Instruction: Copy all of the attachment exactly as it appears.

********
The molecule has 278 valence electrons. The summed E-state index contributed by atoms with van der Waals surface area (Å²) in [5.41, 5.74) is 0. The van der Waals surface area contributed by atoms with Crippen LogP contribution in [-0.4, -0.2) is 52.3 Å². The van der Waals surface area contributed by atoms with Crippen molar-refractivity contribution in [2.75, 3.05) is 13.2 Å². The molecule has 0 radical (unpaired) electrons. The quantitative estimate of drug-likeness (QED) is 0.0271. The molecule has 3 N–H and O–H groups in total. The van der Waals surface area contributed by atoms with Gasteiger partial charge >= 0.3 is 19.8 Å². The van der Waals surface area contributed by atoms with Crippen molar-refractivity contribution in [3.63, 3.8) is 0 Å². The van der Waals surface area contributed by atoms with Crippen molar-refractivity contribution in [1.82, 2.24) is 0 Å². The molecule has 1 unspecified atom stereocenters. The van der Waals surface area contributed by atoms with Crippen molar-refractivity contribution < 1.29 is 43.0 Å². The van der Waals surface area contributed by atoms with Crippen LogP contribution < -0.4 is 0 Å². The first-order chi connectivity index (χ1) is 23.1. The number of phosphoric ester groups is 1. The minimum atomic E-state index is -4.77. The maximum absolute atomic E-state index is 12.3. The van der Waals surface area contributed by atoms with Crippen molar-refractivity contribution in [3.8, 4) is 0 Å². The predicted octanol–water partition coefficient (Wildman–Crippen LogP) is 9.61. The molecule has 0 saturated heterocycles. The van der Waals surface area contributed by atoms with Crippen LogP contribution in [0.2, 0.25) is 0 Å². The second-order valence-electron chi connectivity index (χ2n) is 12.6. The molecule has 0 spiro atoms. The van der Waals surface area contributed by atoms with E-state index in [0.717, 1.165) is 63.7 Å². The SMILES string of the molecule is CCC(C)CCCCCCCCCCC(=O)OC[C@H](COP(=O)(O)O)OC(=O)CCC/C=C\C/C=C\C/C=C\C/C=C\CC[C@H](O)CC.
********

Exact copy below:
The molecule has 278 valence electrons. The summed E-state index contributed by atoms with van der Waals surface area (Å²) in [5.41, 5.74) is 0. The van der Waals surface area contributed by atoms with Crippen LogP contribution in [-0.4, -0.2) is 52.3 Å². The van der Waals surface area contributed by atoms with Crippen molar-refractivity contribution in [2.75, 3.05) is 13.2 Å². The molecule has 0 radical (unpaired) electrons. The quantitative estimate of drug-likeness (QED) is 0.0271. The molecule has 3 N–H and O–H groups in total. The van der Waals surface area contributed by atoms with Gasteiger partial charge >= 0.3 is 19.8 Å². The van der Waals surface area contributed by atoms with Crippen molar-refractivity contribution in [3.63, 3.8) is 0 Å². The van der Waals surface area contributed by atoms with Crippen molar-refractivity contribution in [1.82, 2.24) is 0 Å². The molecule has 1 unspecified atom stereocenters. The van der Waals surface area contributed by atoms with Crippen molar-refractivity contribution < 1.29 is 43.0 Å². The van der Waals surface area contributed by atoms with Crippen LogP contribution < -0.4 is 0 Å². The first-order chi connectivity index (χ1) is 23.1. The number of phosphoric ester groups is 1. The minimum atomic E-state index is -4.77. The maximum absolute atomic E-state index is 12.3. The van der Waals surface area contributed by atoms with Crippen molar-refractivity contribution in [3.8, 4) is 0 Å². The predicted octanol–water partition coefficient (Wildman–Crippen LogP) is 9.61. The molecule has 0 saturated heterocycles. The van der Waals surface area contributed by atoms with Crippen LogP contribution in [0.2, 0.25) is 0 Å². The second-order valence-electron chi connectivity index (χ2n) is 12.6. The molecule has 0 spiro atoms. The van der Waals surface area contributed by atoms with E-state index in [0.717, 1.165) is 63.7 Å². The SMILES string of the molecule is CCC(C)CCCCCCCCCCC(=O)OC[C@H](COP(=O)(O)O)OC(=O)CCC/C=C\C/C=C\C/C=C\C/C=C\CC[C@H](O)CC.